It’s that time of the year again when Muslims around the world abstain from eating and drinking during the day for a month. This year, the southern hemisphere Muslims in places like New Zealand, South Africa, and parts of Australia have it easy due to the short Winter days. Meanwhile, everyone in Europe, Canada, and a lot of the USA have to endure the longer Summer days (Spare a thought for the handful of Muslims living in Iceland who get to enjoy over 20 hours of no food or drink). Everyone near the tropics (which is most of the Islamic world) is like “meh”.
In this post, rather than talking about religion or any of that, I’m going to talk about the way people say the name of the month of fasting.
What is its name?
It’s harder than you think it might be to come up with a definitive answer which is why I haven’t used the month’s name yet (as you may have noticed).
Some call it Ramadan, some say Ramazan, and yet others say Ramadhan (Apparently people say Ramathan as well, but I’ve never seen that).
So what’s with the inconsistency? Let’s start with the original language.
The letter which causes all the confusion is ض. In IPA, the original Arabic pronunciation of this letter is /dˤ/. Most books describe the sound it makes as an “emphatic d” (whatever that means). English speakers approximate this to a /d/, hence Ramadan.
So what’s with the Z?
Well, as it turns out, some Arabs pronounce this letter more like an “emphatic z”. This must have been the case when Islam first came to what is now Turkey and Iran. Speakers of those languages approximated the sound to /z/. Persian passed this on to Urdu and other Indian languages.
What’s interesting to note is that Persian and Urdu both retained the Arabic spelling for the word. This is because the script wasn’t changed much to suit the languages – only a few extra letters here and there – leaving it woefully inadequate for both of them.
Another language which uses the Arabic script is Uyghur, a Turkic language spoken in the north-west of China. In Uyghur, the /z/ sound is used. The Arabic script was changed much more for this language than it was for Persian and Urdu, and it matches the language better. For this reason, Uyghur does not use the original Arabic spelling for Ramadan. Instead, it is spelled رامازان .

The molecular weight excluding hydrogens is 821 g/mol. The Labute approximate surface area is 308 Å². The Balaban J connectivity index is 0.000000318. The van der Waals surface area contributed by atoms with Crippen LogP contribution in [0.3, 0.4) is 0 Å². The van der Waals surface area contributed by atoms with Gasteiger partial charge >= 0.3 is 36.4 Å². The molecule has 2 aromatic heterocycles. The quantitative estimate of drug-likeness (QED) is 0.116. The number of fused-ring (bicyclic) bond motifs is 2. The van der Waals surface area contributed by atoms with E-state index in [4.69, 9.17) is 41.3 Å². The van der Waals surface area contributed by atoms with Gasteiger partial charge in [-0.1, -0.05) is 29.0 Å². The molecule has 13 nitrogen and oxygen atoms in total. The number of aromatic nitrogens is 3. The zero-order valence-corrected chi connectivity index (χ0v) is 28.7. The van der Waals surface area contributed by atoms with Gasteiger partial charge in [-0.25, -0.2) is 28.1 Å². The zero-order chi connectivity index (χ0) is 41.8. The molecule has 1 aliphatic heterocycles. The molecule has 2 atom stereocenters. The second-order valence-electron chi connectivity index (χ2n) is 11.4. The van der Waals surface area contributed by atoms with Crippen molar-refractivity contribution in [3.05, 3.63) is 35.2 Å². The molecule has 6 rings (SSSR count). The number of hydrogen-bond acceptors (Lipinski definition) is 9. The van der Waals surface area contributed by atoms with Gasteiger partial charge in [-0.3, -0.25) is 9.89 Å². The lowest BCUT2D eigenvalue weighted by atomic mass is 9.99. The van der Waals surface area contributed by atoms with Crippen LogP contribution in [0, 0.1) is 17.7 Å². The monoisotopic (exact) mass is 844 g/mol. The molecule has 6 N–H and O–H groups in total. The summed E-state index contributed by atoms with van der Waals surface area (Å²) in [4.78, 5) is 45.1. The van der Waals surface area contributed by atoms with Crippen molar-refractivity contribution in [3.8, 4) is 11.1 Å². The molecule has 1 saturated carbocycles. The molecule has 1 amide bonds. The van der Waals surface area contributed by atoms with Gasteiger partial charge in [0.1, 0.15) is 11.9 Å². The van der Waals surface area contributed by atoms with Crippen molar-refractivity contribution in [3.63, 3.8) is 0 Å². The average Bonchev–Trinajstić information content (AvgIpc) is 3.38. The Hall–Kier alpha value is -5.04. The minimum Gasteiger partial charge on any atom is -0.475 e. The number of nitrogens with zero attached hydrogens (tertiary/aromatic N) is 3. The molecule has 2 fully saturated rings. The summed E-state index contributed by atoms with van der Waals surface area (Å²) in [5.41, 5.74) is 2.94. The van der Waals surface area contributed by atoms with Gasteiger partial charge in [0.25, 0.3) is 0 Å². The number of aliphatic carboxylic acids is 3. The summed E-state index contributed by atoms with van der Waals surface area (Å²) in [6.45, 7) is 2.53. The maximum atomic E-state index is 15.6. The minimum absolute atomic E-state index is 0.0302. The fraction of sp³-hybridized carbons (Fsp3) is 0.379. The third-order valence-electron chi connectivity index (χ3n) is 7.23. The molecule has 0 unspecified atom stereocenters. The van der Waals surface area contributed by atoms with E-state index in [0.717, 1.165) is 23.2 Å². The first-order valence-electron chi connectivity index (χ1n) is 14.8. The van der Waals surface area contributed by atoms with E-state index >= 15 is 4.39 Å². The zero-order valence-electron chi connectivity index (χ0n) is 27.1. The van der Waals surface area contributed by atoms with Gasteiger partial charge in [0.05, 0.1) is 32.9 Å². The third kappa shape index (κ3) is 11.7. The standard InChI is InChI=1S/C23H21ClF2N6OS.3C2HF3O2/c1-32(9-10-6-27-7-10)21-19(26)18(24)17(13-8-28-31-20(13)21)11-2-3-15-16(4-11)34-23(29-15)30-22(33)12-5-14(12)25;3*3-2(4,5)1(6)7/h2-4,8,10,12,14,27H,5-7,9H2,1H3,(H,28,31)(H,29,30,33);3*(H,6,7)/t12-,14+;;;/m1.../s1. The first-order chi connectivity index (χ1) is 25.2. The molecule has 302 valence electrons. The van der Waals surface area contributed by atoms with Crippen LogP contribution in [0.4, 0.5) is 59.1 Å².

So there you have it. The /d/ pronunciation is the most common, but in South and Central Asia, you are more likely to hear the /z/ pronunciation.
But Wait, There’s More!
The sound of the letter ض is unique to Arabic. In fact, Arabic is sometimes referred to as the “language of Daad” (Daad is the name of the letter…or is it “Zaad”?). Because of this unique sound, every language that Arabic came into contact with, dealt with it in different ways. We’ve looked at the /d/ approximation and the /z/ approximation. There’s one more approximation that’s less common.
Enter Tamil and Dhivehi.
The majority of Tamil speakers are not Muslim, so there was no special effort to accommodate the sound of ض. They simply stuck to the closest sound in Tamil which was /l/. Their word for Ramadan is ரமலான் where the ல makes the /l/ sound.
The same is true of Dhivehi – ض is pronounced /l/. However, since most Maldivians are Muslims, very rarely will it be spelled with ލ. Maldivians would prefer to use (the completely unnecessary) ޟ. Even so, they still pronounce it like ރަމްލޯން (Ramloan).
Even though Maldivians pronounce ض as /l/, they prefer to use the South Asian convention when spelling the word in English. This is why you see ads like this one on Dhivehi websites:
It kind of annoys me actually. I feel like they only do this because the letter z is “cool”.
Basically, the Arabic language had to be all hipster and have a sound that pretty much no other language in the world has, making it difficult for Muslims around the world to correctly pronounce the name of one of the most important months in their calendar.
ٍSo whether you pronounce it /d/, /z/, /l/, or anything else, I hope this month brings much joy, peace and happiness to all the Muslims out there!